[LINK] R programming language
stephen at melbpc.org.au
stephen at melbpc.org.au
Wed Jan 7 21:32:09 AEDT 2009
Data Analysts Captivated by R Power
By ASHLEE VANCE www.nytimes.com Published: January 6, 2009
. R is the name of a popular programming language used by a growing
number of data analysts inside corporations and academia.
It is becoming their lingua franca partly because data mining has entered
a golden age, whether being used to set ad prices, find new drugs more
quickly or fine-tune financial models. Companies as diverse as Google,
Pfizer, Merck, Bank of America, the InterContinental Hotels Group and
Shell use it.
But R has also quickly found a following because statisticians, engineers
and scientists without computer programming skills find it easy to use.
R is really important to the point that its hard to overvalue it, said
Daryl Pregibon, a research scientist at Google, which uses the software
widely. It allows statisticians to do very intricate and complicated
analyses without knowing the blood and guts of computing systems.
It is also free. R is an open-source program, and its popularity reflects
a shift in the type of software used inside corporations. Open-source
software is free for anyone to use and modify ..
R is similar to other programming languages, like C, Java and Perl, in
that it helps people perform a wide variety of computing tasks by giving
them access to various commands.
For statisticians, however, R is particularly useful because it contains
a number of built-in mechanisms for organizing data, running calculations
on the information and creating graphical representations of data sets.
Some people familiar with R describe it as a supercharged version of
Microsofts Excel spreadsheet software that can help illuminate data
trends more clearly than is possible by entering information into rows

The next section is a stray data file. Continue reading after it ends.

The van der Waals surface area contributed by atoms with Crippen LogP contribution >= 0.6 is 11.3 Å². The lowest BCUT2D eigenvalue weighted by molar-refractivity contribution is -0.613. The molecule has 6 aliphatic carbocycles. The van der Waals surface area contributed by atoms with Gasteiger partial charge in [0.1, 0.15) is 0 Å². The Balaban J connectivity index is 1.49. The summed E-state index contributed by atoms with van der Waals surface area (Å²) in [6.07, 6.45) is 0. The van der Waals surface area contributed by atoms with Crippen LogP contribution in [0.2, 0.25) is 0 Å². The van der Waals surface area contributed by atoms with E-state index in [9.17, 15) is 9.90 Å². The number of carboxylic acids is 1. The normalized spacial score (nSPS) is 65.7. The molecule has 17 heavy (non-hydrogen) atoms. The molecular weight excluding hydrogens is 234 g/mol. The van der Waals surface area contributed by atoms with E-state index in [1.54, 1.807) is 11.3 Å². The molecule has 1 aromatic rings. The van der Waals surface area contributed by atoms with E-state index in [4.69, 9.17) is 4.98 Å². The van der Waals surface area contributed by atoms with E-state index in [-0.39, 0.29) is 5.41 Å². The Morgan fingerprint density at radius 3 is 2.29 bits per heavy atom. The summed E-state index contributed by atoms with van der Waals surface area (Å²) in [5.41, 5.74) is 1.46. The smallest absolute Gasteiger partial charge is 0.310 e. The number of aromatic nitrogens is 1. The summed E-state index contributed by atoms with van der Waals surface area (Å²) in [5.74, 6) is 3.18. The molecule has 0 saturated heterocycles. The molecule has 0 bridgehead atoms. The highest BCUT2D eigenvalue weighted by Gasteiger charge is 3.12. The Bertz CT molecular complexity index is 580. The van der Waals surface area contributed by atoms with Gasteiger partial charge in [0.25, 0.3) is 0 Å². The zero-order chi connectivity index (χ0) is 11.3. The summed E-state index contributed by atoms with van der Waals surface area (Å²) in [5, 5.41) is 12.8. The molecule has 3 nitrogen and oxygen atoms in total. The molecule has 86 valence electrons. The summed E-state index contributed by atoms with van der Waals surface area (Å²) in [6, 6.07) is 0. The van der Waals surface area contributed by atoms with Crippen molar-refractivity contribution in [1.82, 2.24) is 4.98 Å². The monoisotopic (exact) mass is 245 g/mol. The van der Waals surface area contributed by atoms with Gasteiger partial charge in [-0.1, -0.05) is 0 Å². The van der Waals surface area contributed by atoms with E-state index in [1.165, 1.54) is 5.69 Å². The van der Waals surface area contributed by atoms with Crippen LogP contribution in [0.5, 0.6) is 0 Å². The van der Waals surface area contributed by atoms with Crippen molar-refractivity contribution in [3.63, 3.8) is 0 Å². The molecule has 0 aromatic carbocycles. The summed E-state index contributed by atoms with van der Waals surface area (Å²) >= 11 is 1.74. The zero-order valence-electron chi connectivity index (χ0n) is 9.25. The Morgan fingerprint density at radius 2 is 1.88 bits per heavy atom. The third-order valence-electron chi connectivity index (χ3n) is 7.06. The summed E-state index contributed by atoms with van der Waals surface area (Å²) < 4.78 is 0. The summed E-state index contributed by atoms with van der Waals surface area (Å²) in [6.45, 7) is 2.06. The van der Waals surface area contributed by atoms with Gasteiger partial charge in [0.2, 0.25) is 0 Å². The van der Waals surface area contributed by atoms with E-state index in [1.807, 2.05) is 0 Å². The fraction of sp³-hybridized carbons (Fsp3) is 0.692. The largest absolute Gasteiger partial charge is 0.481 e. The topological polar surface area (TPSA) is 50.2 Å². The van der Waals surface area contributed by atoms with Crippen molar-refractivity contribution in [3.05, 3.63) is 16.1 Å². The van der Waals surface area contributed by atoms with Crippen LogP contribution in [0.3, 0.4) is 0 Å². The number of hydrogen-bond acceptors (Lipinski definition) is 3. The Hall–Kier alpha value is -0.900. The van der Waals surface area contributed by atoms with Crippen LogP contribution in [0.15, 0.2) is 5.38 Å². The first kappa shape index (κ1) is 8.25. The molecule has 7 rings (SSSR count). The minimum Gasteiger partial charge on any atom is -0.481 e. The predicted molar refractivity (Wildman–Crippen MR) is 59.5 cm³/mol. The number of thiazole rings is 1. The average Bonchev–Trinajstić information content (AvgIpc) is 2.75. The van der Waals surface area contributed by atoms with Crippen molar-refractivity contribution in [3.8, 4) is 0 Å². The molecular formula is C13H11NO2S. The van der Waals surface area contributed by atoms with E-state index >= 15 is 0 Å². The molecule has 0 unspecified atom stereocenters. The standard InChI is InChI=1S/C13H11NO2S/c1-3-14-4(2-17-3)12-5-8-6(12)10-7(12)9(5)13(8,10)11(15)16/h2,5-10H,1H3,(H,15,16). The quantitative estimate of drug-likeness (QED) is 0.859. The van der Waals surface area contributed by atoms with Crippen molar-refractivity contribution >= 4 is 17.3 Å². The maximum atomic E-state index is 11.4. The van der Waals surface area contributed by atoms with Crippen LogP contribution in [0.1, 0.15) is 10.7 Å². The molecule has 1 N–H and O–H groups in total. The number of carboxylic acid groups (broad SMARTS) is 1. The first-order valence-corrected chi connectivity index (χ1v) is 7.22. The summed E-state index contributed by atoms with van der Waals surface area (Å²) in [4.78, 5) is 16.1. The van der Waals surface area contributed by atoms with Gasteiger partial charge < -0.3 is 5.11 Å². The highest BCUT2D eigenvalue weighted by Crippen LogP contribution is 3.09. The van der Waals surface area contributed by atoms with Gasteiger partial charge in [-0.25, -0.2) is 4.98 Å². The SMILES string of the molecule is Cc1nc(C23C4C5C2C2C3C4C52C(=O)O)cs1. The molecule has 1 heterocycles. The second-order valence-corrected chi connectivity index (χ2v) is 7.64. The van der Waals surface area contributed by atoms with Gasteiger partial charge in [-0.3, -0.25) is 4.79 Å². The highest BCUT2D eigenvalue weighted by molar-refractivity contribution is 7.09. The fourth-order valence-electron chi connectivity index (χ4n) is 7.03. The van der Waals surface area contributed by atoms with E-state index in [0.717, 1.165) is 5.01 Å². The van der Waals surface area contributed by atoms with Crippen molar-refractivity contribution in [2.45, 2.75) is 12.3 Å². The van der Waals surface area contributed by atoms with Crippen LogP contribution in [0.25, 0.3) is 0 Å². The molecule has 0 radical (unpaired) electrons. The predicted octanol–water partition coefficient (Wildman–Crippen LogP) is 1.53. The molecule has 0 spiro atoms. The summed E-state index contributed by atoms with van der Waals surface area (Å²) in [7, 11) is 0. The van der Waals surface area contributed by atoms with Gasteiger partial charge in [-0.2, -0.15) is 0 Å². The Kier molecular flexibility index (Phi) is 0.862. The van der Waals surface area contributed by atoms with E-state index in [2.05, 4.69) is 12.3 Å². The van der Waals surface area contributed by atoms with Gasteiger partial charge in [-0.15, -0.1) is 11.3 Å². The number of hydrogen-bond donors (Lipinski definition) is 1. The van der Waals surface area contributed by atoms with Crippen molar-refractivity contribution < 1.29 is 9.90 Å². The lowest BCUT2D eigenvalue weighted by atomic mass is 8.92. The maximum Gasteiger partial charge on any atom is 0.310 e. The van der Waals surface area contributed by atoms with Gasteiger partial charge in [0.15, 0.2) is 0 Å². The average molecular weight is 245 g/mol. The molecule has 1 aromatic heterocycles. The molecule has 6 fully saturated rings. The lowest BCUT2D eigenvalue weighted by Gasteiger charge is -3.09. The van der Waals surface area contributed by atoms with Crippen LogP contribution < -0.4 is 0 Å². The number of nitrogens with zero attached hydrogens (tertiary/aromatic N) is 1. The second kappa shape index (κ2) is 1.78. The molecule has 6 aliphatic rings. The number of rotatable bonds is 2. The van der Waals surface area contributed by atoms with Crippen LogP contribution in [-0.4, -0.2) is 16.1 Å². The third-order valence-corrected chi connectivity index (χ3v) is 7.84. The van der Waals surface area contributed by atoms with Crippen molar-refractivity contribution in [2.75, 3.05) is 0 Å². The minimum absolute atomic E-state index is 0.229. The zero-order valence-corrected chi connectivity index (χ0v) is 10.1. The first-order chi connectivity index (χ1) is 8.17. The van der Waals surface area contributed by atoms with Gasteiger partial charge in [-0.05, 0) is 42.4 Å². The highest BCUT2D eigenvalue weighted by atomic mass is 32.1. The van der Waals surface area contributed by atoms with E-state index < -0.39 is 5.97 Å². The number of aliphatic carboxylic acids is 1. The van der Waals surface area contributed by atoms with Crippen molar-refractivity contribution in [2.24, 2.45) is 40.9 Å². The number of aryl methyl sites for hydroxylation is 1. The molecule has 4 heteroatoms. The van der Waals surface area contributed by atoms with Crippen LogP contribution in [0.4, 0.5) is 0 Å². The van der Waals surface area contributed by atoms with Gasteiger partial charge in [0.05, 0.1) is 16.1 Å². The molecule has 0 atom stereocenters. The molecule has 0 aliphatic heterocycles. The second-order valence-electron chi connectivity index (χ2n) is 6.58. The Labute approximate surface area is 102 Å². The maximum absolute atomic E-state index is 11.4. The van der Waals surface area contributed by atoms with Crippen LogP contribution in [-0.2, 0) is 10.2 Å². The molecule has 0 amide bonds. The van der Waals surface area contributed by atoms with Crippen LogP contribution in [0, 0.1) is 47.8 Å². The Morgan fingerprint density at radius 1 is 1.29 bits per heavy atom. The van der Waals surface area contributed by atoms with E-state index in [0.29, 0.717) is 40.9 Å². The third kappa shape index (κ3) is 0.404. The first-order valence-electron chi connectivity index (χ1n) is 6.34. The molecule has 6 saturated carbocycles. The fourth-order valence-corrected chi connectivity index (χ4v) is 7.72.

What makes R so useful and helps explain its quick acceptance is that
statisticians, engineers and scientists can improve the softwares code
or write variations for specific tasks. Packages written for R add
advanced algorithms, colored and textured graphs and mining techniques to
dig deeper into databases.
Close to 1,600 different packages reside on just one of the many Web
sites devoted to R, and the number of packages has grown exponentially.
One package, called BiodiversityR, offers a graphical interface aimed at
making calculations of environmental trends easier.
Another package, called Emu, analyzes speech patterns, while GenABEL is
used to study the human genome.
The financial services community has demonstrated a particular affinity
for R; dozens of packages exist for derivatives analysis alone.
The great beauty of R is that you can modify it to do all sorts of
things, said Hal Varian, chief economist at Google. And you have a lot
of prepackaged stuff thats already available, so youre standing on the
shoulders of giants.
R first appeared in 1996, when the statistics professors Ross Ihaka and
Robert Gentleman of the University of Auckland in New Zealand released
the code as a free software package.
According to them, the notion of devising something like R sprang up
during a hallway conversation. They both wanted technology better suited
for their statistics students, who needed to analyze data and produce
graphical models of the information. Most comparable software had been
designed by computer scientists and proved hard to use.
Lacking deep computer science training, the professors considered their
coding efforts more of an academic game than anything else. Nonetheless,